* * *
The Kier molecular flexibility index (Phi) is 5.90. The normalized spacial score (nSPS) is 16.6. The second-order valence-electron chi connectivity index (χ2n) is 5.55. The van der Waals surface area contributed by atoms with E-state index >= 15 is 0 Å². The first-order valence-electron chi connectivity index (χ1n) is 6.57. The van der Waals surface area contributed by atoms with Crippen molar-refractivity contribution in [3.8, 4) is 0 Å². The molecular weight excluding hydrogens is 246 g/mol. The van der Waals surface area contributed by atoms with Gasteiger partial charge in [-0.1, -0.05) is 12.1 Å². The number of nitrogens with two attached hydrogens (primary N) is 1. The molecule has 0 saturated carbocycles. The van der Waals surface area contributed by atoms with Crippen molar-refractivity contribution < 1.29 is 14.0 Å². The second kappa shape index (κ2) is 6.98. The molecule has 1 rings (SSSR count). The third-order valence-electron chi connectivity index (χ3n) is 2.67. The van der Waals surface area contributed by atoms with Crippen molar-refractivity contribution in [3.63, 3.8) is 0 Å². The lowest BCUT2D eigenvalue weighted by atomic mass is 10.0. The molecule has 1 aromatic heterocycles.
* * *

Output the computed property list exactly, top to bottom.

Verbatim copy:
The Kier molecular flexibility index (Phi) is 5.90. The normalized spacial score (nSPS) is 16.6. The second-order valence-electron chi connectivity index (χ2n) is 5.55. The van der Waals surface area contributed by atoms with E-state index >= 15 is 0 Å². The first-order valence-electron chi connectivity index (χ1n) is 6.57. The van der Waals surface area contributed by atoms with Crippen molar-refractivity contribution in [3.8, 4) is 0 Å². The molecular weight excluding hydrogens is 246 g/mol. The van der Waals surface area contributed by atoms with Gasteiger partial charge in [-0.1, -0.05) is 12.1 Å². The number of nitrogens with two attached hydrogens (primary N) is 1. The molecule has 0 saturated carbocycles. The van der Waals surface area contributed by atoms with Crippen molar-refractivity contribution < 1.29 is 14.0 Å². The second kappa shape index (κ2) is 6.98. The molecule has 1 rings (SSSR count). The third-order valence-electron chi connectivity index (χ3n) is 2.67. The van der Waals surface area contributed by atoms with Crippen molar-refractivity contribution in [3.63, 3.8) is 0 Å². The lowest BCUT2D eigenvalue weighted by atomic mass is 10.0. The molecule has 1 aromatic heterocycles.